Mark and Eric Bingener appeal the trial court’s grant of the City of Los Angeles’s (City) motion for summary judgment. The City argued that it was not liable for the injuries caused by Kim Rushton because he was not acting within the course of his employment at the time of the accident.
Specifically, the City argued that the coming and going rule insulated it from liability. It is undisputed that on February 24, 2015, an employee of the City, Rushton, struck and killed pedestrian Ralph Bingener. It is also undisputed that when the accident occurred, Rushton was commuting to work in his own car and on his usual morning route and was not performing work for the City while driving to work.
The parties also agree that, on the day of the accident, Rushton was driving to his workplace at the Hyperion Treatment Plant, where he worked in a water quality lab checking water for semi-volatile organic compounds. A self-described “lab rat,” Rushton’s job did not require him to be in the field or use his personal automobile for his employment.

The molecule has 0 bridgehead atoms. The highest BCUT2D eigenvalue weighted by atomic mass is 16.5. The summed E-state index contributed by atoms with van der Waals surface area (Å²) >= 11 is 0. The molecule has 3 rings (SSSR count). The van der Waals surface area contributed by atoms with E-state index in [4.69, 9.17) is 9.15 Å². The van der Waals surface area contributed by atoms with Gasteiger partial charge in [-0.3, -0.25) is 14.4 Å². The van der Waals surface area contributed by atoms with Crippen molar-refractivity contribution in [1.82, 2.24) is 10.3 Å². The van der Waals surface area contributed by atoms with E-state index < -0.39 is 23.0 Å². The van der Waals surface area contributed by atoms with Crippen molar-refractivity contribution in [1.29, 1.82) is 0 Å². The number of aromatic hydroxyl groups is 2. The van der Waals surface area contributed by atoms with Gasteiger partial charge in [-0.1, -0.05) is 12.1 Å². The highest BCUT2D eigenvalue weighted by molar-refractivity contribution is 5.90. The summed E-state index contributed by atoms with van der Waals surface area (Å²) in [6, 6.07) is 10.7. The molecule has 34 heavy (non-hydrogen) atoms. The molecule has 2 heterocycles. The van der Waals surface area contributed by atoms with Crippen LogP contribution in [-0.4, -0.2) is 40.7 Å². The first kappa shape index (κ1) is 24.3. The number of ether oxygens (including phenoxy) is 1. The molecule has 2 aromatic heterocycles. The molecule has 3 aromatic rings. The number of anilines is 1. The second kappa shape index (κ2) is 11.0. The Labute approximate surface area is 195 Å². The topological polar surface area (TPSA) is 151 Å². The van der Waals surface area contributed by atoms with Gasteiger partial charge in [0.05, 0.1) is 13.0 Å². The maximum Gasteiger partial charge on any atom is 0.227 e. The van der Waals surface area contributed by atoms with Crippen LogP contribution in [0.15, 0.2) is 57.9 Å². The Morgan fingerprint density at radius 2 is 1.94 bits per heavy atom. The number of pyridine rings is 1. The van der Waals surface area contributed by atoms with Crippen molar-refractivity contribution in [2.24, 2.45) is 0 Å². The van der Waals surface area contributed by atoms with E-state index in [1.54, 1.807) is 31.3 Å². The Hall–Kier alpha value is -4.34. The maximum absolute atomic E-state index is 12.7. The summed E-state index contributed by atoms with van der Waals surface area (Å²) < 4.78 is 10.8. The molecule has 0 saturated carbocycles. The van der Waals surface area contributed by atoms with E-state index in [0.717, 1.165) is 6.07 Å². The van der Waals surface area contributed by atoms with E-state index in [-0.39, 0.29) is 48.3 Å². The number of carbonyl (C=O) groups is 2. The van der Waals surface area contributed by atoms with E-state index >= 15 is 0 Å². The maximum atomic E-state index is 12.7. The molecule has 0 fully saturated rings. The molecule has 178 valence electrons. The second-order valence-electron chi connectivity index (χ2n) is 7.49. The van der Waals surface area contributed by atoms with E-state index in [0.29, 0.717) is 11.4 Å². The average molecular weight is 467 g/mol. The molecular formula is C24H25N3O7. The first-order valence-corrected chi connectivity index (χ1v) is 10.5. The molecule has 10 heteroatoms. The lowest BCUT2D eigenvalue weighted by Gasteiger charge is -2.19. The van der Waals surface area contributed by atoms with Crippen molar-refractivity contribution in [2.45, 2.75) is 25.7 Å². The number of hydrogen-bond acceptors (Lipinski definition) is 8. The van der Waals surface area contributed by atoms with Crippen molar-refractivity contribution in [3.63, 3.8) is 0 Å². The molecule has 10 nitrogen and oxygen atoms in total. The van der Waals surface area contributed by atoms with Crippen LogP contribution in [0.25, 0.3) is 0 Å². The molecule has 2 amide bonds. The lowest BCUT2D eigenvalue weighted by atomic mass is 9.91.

The City moved for summary judgment on these uncontroverted facts, arguing that because the “going and coming rule” applied, without exception, to this case, the City was not liable under respondeat superior for the accident. Plaintiffs countered that there was a dispute of fact regarding an exception to the going and coming rule–the “workspawned risk” exception. This exception applies when an employee endangers other with a risk arising from or related to work. For example, where an employee gets into a car accident on the way home after drinking alcohol at work with his supervisor’s permission, courts have carved out an exception to the going and coming rule. Where, as in such a case, there is a sufficient link between the drinking and the accidents as to make the collisions neither starling nor unusual, the courts have found that the risk was one that may be regarded as typical of or broadly incidental to the employer’s enterprise. (Childers v. Shasta Livestock Auction Yard, Inc. (1987) 190 Cal.App.3d 792; see Bussard v. Minimed, Inc. (2003) 105 Cal.App.4th 798, 803, 807 (Bussard) [employee’s exposure to pesticides during work hours impaired her ability to safely drive home and, therefore, the going and coming rule did not apply].)